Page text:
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[276] war. They have expressed the sincerest sympathy with the sufferings and misfortunes of illustrious foemen. They have rejoiced at the brilliant successes of many of their late antagonists, and they have contributed to those successes. But no generous conqueror wishes the conquered to forget their old ties and their old loves. No generous conqueror wishes us to disparage the grand heroism and the unparalleled constancy of the Confederates in the ranks. No generous conqueror expects us to underrate the ability of our great leaders because they were defeated, and unfairly fail to take into consideration that their defeat was due to overwhelming numbers. Every schoolboy knows of Thermopylae, and of Leonidas, defeated and slain; but who of you can tell the name of the victorious Persian commander of the Dori-Phori, who attacked him in front? Who of you remembers the name of the commander of the so-called Immortal Band which, having gone through a secret defile, attacked him successfully in rear?

The historian of the present looks only at victory and defeat. The historian of the past looks at all the surroundings. But even now we of the present, who have seen the great movements of our wonderful leaders, can look at those surroundings. Every one with Southern blood in his veins places in the front rank of the world's great commanders, the two modest men who sleep so quietly and so unostentatiously at Lexington, Virginia. Every one with Southern blood in his veins cherishes in his inmost soul the memory of their great deeds as a precious legacy to the land they loved so well.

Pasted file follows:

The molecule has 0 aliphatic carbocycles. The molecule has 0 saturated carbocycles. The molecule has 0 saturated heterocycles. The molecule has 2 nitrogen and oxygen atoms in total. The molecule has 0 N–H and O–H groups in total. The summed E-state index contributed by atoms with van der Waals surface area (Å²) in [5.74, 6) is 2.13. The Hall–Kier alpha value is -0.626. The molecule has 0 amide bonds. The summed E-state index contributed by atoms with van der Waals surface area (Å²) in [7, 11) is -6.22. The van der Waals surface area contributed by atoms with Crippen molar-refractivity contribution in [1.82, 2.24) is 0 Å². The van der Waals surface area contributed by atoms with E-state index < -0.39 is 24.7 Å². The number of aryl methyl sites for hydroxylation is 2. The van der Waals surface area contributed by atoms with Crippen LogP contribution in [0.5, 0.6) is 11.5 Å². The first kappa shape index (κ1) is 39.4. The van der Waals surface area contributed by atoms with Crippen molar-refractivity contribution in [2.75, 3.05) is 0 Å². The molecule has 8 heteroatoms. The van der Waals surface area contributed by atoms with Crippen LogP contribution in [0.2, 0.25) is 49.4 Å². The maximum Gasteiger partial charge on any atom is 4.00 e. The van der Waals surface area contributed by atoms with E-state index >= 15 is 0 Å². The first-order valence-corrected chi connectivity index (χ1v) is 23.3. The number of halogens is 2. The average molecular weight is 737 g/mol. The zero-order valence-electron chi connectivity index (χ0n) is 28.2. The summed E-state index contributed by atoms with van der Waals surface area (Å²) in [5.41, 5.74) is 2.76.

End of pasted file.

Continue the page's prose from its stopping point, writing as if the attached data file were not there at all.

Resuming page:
General Hill was vociferously applauded as he took his seat, and was warmly congratulated on his speech.

General Early was loudly called for, but excused himself from responding, except to remind his friend, General Hill, that the Federal estimate of the Confederate strength at Sharpsburg was made by General Banks, who always saw the ‘rebels’ through a powerful magnifying glass whenever ‘StonewallJackson was about.

In response to calls, General W. B. Taliaferro made a brief and stirring speech, which was loudly applauded.

The officers of last year insisted upon a change, and a committee consisting of Captain C. A. Bohannon, General William McComb, and N. V. Randolph reported the following who were unanimously elected:

For President: Major-General William B. Taliaferro.

Vice-Presidents: Major-General William Smith, Colonel Charles

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